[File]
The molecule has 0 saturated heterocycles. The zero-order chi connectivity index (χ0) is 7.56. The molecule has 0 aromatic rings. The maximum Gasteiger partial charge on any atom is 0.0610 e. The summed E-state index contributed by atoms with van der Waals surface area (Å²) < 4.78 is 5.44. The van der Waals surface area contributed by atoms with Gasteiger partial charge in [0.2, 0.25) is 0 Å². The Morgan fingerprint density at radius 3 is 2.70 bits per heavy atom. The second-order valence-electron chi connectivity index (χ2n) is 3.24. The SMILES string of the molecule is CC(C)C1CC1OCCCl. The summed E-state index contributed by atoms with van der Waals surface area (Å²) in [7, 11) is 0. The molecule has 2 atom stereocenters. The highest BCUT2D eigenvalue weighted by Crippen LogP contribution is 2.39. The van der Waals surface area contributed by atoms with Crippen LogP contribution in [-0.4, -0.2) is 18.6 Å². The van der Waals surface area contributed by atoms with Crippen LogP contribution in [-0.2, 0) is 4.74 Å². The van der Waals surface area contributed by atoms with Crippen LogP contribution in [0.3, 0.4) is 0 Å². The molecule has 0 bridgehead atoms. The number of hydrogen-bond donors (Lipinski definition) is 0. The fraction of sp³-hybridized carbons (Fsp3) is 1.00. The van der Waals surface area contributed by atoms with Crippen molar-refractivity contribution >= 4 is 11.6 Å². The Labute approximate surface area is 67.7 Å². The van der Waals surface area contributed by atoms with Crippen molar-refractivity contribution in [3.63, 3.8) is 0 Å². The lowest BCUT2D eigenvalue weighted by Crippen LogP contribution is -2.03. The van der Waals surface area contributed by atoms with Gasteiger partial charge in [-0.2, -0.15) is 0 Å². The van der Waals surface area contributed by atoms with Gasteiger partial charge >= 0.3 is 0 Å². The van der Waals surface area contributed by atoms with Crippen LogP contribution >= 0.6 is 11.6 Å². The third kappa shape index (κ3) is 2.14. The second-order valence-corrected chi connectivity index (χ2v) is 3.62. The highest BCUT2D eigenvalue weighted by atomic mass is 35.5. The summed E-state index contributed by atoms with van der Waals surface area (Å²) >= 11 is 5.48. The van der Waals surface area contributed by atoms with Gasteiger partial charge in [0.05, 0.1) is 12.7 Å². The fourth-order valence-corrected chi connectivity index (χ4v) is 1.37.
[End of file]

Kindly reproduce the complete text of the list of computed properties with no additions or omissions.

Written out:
The molecule has 0 saturated heterocycles. The zero-order chi connectivity index (χ0) is 7.56. The molecule has 0 aromatic rings. The maximum Gasteiger partial charge on any atom is 0.0610 e. The summed E-state index contributed by atoms with van der Waals surface area (Å²) < 4.78 is 5.44. The van der Waals surface area contributed by atoms with Gasteiger partial charge in [0.2, 0.25) is 0 Å². The Morgan fingerprint density at radius 3 is 2.70 bits per heavy atom. The second-order valence-electron chi connectivity index (χ2n) is 3.24. The SMILES string of the molecule is CC(C)C1CC1OCCCl. The summed E-state index contributed by atoms with van der Waals surface area (Å²) in [7, 11) is 0. The molecule has 2 atom stereocenters. The highest BCUT2D eigenvalue weighted by Crippen LogP contribution is 2.39. The van der Waals surface area contributed by atoms with Crippen LogP contribution in [-0.4, -0.2) is 18.6 Å². The van der Waals surface area contributed by atoms with Crippen LogP contribution in [-0.2, 0) is 4.74 Å². The van der Waals surface area contributed by atoms with Crippen LogP contribution in [0.3, 0.4) is 0 Å². The molecule has 0 bridgehead atoms. The number of hydrogen-bond donors (Lipinski definition) is 0. The fraction of sp³-hybridized carbons (Fsp3) is 1.00. The van der Waals surface area contributed by atoms with Crippen molar-refractivity contribution >= 4 is 11.6 Å². The Labute approximate surface area is 67.7 Å². The van der Waals surface area contributed by atoms with Crippen molar-refractivity contribution in [3.63, 3.8) is 0 Å². The lowest BCUT2D eigenvalue weighted by Crippen LogP contribution is -2.03. The van der Waals surface area contributed by atoms with Gasteiger partial charge in [-0.2, -0.15) is 0 Å². The van der Waals surface area contributed by atoms with Gasteiger partial charge >= 0.3 is 0 Å². The van der Waals surface area contributed by atoms with Crippen LogP contribution >= 0.6 is 11.6 Å². The third kappa shape index (κ3) is 2.14. The second-order valence-corrected chi connectivity index (χ2v) is 3.62. The highest BCUT2D eigenvalue weighted by atomic mass is 35.5. The summed E-state index contributed by atoms with van der Waals surface area (Å²) >= 11 is 5.48. The van der Waals surface area contributed by atoms with Gasteiger partial charge in [0.05, 0.1) is 12.7 Å². The fourth-order valence-corrected chi connectivity index (χ4v) is 1.37.